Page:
‘When I was fourteen.” She was breathing now in short, rapid gasps. I didn’t know whether to continue or not. Her eyes said yes.
‘What happened?” With great effort she told me. She had been raped by her oldest sister’s boyfriend. He had come to the bakery late at night in search of her sister, but had found her instead. “There’s nothing dirty he didn’t do to me,” she sobbed, and now unstoppable, she poured out the grim details of her ordeal.
‘You never reported it?”
‘You never told anyone?” She looked up at me with an imploring face. “How could I tell anyone … it would kill my father and destroy my family,” she wept. ‘You’re the only person I’ve ever told.”

I felt completely out of my depth. I consoled her as best I could, and when her sobbing had subsided, I gently suggested a referral to a psychiatrist or a rape counselor. I’m a gastroenterologist, I told her, this is not my area of expertise. I had neither the knowledge nor the experience to help her, I explained. But she adamantly refused to consider a referral to anyone else. She didn’t trust them. I then understood that having unearthed her dark secret, I had become responsible for her care.

For weeks after her assault she could not eat. But then, insidiously, she fell into a ritual of penitence: She would sneak into the bakery late at night and stuff herself with pastries, then purge herself, and repeat the process until her stomach ached and she was exhausted. She was helpless to stop, for her bingeing ritual expiated her guilt and shame, albeit only briefly.

She seemed to derive great strength from the visits. When discussion became difficult, we talked about baking. I spent many evenings in the medical library reading as much as I could about rape and eating disorders. There was not much written, and after a while it seemed that I was learning more from my patient than from the clinical journals. Still uneasy with my unaccustomed role, I discussed her case with a colleague in the psychiatry department.

“Is she comfortable talking with you?” he asked.
“Does she seem to be getting better?”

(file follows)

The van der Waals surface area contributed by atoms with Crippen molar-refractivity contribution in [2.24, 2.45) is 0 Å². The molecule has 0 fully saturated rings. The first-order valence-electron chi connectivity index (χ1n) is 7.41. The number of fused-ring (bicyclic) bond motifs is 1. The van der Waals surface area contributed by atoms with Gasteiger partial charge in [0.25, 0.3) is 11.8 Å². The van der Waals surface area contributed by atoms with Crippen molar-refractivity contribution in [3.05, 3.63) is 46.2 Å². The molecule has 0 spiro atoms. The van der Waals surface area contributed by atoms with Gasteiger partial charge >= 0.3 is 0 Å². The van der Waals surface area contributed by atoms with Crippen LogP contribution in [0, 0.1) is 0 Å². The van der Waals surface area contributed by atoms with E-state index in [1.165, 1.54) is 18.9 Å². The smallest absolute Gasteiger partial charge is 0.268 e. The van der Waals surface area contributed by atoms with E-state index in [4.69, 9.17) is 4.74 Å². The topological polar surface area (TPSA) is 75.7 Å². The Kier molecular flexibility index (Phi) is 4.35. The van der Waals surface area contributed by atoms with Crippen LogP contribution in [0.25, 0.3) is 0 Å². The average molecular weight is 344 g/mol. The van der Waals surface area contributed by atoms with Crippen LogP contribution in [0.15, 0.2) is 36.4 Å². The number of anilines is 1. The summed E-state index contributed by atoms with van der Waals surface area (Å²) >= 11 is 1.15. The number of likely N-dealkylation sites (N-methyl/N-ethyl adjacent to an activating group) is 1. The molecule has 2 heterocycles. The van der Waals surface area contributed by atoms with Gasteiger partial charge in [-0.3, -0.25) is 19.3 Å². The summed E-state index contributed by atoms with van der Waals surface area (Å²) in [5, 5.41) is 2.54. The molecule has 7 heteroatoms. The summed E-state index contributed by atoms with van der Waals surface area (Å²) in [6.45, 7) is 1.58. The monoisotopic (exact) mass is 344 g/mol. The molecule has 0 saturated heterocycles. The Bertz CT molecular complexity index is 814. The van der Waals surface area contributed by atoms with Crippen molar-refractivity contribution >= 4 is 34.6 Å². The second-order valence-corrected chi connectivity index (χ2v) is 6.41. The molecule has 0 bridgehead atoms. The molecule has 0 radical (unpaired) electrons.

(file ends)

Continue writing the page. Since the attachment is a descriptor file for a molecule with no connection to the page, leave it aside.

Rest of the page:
“I think so.”
“Then you’re doing just as well as we could,” he declared.

The visits continued, and as the months passed I noted subtle but unmistakable changes: Her anxious look vanished and she began to smile; she gained some weight and remarked that she thought it made her look better; a touch of makeup appeared; she came to the clinic with a new hairstyle; she informed me that she had returned to school part-time and had received her high school diploma. She announced that she was taking communion again. Her visits came at longer and longer intervals.

I hadn’t seen her for 3 months, when she appeared just as I was about to leave the clinic. At first I didn’t recognize her, such was the extent of her transformation. She was vibrant, alive. And she looked beautiful—elegantly attired as if for a night on the town. I realized she had dressed up for me. I also sensed that something was completed, that this was a leave-taking. We sat down in the empty waiting room.

“I’m quitting the bakery,” she told me. “I’m going to travel to Italy this summer, and when I get back I’m going to start college full-time. I wanted to see you before I left so I could bring you these,” she said, handing me a white cardboard box, carefully tied with a bright ribbon. “Should I open it now?” I asked. She nodded.

Inside the box, neatly resting on individual doilies, were six perfect Napoleons, the pastry puffed high, the fondant a smooth glassy sheet, the chocolate chevrons meticulously aligned. “My father usually makes these, but he sometimes doesn’t get it just right. I made these myself just for you,” she said. I smiled and thanked her for her kindness. We talked a bit about her forthcoming trip. Then she stood to go.

“Thank you for believing in me,” she said.
“I should say the same,” I replied.

A thin film of tears shone in her eyes. She leaned toward me and kissed my cheek. “Goodbye,” she whispered, then whirled down the hall to the elevator. Just as the doors opened, she turned back and flashed me a radiant smile that warmed me like the sun. “Don’t eat them all at once,” she said with a mischievous twinkle in her eye. “It’s not healthy, you know.”

“A doctor doesn’t choose his patients,” the grey-haired professor who taught me physical diagnosis would say. “It is the patient who chooses the doctor.” I had been chosen to receive a gift of trust, and of all the gifts I had ever received, none seemed as precious. That afternoon, I left the clinic feeling exhilarated and full of love for my profession. That evening, after dinner, I opened my present and partook of the communion from the baker’s daughter.

Discussion Questions
1. Why do you think the doctor believed he wasn’t qualified or trained, and wanted to refer to a counselor or psychiatrist?
2. Why do you think that he maintained responsibility for her care? Would you have done the same? Why or why not?